I disrobed after quite a number of years due to chronic health problems. These suttas are motivating me to reordain as soon as possible if I ever fix my issues. I keep sila as pure as possible but my mindfulness has definitely lost that lucid quality that i had as a monk and I’m not able to meditate anymore both due to health problems and lack of continuity. So sometimes I listen to music or play computer games just to stay remotely sane. I keep away from girls, that would be real game over… I read the suttas almost every day but they make me depressed ocasionally since I’m not able to practice the meditation aspect of the path. Also, talking to ordinary people or even ‘spiritual’ people from other traditions is depressing since they just don’t get the Dhamma.

I have a huge sense of samvega, spiritual urgency, and do see disrobing as a defeat in battle regardless of the cause. I don’t understand the monks who disrobe so casually… The chance may not come again for a long, long time. Simile of the turtle and yoke and the simile of the stick are apt here. I hope that sharing my experience may help someone…

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Without offering a personal opinion on what dissatisfied monastics should do regarding disrobing or staying in the order, the EBTs seem pretty clear that a monastic should not disrobe, that to do so is a bad decision, and that lifelong struggle in the Holy Life even if full of pain, sorrow, and tears is preferable. It’s a pretty hardcore message:

And who is the person who goes against the stream? It’s a person who doesn’t take part in sensual pleasures or do bad deeds. They live the full and pure spiritual life in pain and sadness, weeping, with tearful faces. This is called a person who goes against the stream. - AN4.5

“Bhikkhus, any bhikkhu or bhikkhunī who gives up the training and reverts to the lower life incurs five reasonable criticisms and grounds for censure in this very life. What five? (1) ‘You did not have faith in cultivating wholesome qualities. (2) You did not have a sense of moral shame in cultivating wholesome qualities. (3) You did not have moral dread in cultivating wholesome qualities. (4) You did not have energy in cultivating wholesome qualities. (5) You did not have wisdom in cultivating wholesome qualities.’ Any bhikkhu or bhikkhunī who gives up the training and reverts to the lower life incurs these five reasonable criticisms and grounds for censure in this very life.
“Bhikkhus, any bhikkhu or bhikkhunī who lives the complete and pure spiritual life, even with pain and dejection, weeping with a tearful face, gains five reasonable grounds for praise in this very life. What five? (1) ‘You have had faith in cultivating wholesome qualities. (2) You have had a sense of moral shame in cultivating wholesome qualities. (3) You have had moral dread in cultivating wholesome qualities. (4) You have had energy in cultivating wholesome qualities. (5) You have had wisdom in cultivating wholesome qualities.’ Any bhikkhu or bhikkhunī who lives the complete and pure spiritual life, even with pain and dejection, weeping with a tearful face, gains these five reasonable grounds for praise in this very life.” - AN5.5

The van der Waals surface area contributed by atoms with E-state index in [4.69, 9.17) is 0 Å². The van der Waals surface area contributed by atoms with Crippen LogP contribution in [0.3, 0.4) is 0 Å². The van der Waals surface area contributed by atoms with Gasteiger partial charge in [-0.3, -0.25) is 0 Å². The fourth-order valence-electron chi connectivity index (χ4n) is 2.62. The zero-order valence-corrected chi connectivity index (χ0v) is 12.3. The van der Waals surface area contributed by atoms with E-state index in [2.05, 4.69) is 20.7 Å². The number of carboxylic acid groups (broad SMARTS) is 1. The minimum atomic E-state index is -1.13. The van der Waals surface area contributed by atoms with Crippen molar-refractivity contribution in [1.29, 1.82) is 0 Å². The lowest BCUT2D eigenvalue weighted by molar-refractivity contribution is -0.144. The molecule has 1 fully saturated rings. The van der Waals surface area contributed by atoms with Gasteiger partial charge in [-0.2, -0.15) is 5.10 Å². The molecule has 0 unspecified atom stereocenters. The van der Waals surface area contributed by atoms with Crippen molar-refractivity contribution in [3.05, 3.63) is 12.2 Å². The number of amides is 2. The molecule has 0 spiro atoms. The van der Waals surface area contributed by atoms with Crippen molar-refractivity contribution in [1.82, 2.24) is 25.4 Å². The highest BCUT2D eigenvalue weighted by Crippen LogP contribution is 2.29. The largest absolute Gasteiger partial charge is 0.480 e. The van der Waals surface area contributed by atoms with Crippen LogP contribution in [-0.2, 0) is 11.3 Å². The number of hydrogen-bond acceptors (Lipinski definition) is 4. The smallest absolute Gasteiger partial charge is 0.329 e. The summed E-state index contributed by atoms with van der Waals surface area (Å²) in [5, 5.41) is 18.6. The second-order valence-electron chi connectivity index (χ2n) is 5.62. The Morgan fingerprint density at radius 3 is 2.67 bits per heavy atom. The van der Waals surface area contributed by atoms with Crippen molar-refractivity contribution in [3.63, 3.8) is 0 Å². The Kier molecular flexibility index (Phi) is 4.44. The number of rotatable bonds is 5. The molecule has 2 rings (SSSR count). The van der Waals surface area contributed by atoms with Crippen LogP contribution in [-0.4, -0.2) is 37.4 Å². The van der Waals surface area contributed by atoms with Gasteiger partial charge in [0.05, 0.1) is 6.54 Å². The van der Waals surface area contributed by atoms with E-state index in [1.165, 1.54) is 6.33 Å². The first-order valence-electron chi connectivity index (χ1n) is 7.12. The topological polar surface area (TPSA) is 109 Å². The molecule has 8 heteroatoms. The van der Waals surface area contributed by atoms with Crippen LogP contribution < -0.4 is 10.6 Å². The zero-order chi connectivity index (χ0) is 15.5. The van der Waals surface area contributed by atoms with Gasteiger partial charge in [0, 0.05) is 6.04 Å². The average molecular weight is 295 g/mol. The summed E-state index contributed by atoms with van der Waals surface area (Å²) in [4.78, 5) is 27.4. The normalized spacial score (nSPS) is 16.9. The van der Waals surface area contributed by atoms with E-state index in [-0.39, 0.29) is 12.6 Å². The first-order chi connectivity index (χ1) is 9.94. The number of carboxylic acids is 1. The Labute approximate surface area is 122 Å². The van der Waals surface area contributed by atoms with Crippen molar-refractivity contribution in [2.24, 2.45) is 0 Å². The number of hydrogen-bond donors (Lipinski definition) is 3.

For it is death in the training of the noble one to reject the training and return to a lesser life. - MN 105

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It sounds like a heavy doom indeed.

“I shall use the knife—what use is this life to me?
How can one such as I meet his death having put aside
the training (i.e. disrobed)?” - (Thag. 407)

Better to stick a knife in a vital organ than become a lay-practitioner full of metta with a generous :heartbeat: - really?

I guess it’s less messy than leaving orthodox Islam where the ex-follower must be put to death. This so-called Buddhist pattern of conditioning seems to induce suicidal tendencies in the zealot if they contemplate a change in their way of life. The former gets bad press - understandably - but the latter passes under the radar. I guess it’s a bit like kamakazi pilots. Better to die in the battle than face defeat by the enemy.

Let’s hope they ain’t tilting at windmills*?

Be vigilant and kind with the unconscious mind and don’t turn your existence into a battlefield.

Appreciate your ‘precious’ human life and don’t turn yourself into a problem - kindness is the best policy. This is the way to jhanas and awakening - don’t miss the forest for the trees.